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The Poor Old Virgen of Guadalupe.



     I once visited THE shrine of the Virgin of Guadalupe in Spain. It is a beautiful old monastery in the Sierra de Guadalupe. After Montserrat, it is the second most important of Spain's shrines to the Virgin. The name "Guadalupe" is Arabic, meaning "hidden river". The pious legend goes that a shepherd found the image, reputedly carved by St. Luke, after the Arab invaders had been ejected from the area. Alfonso XI founded the monastery to fulfill a vow he had made before defeating the Moors at El Salado. It was a favorite shrine of the conquistarores, who received there the permission to sail to the New World. Hernan Cortes spent nine days praying there before his departure.
     Following the conquest of Mexico the shrine of Guadalupe was established and the legend of Juan Diego invented in imitation of the Spanish legend. Ironically, the legend made the shrine the pilgrimage site of Mexican Indians, so the Spaniards moved their veneration to the now-forgotten Virgen de los Remedios.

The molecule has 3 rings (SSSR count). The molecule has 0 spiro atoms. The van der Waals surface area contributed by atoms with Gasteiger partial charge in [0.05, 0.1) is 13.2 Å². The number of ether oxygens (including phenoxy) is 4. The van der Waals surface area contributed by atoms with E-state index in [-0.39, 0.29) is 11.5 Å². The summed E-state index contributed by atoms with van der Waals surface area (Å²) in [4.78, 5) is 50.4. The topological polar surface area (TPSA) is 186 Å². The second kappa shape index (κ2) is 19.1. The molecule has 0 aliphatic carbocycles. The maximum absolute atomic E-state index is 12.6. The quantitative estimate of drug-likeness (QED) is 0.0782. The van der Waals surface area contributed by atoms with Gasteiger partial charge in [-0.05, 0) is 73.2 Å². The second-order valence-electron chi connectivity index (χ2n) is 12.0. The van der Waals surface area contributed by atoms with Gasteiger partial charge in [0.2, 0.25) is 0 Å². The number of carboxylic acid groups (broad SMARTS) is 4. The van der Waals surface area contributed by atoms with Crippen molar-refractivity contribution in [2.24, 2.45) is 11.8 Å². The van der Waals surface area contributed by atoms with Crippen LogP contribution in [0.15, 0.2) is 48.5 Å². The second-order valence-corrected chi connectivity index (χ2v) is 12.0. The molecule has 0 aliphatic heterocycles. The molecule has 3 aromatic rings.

Now the real Virgen de Guadalupe is forgotten in Mexico. She was not mentioned during the Pope's visit. The Mexican version has become the symbol of Mexican religious nationalism. Following the Pope's visit, large copies of her image were distributed to all the dioceses of Mexico, to all the countries of the Americas, to the Philippines (memories of the Spanish Empire!) and to Spain itself! I wonder if the two Virgins there are on speaking terms.

Ronald Hilton - 01/30/99


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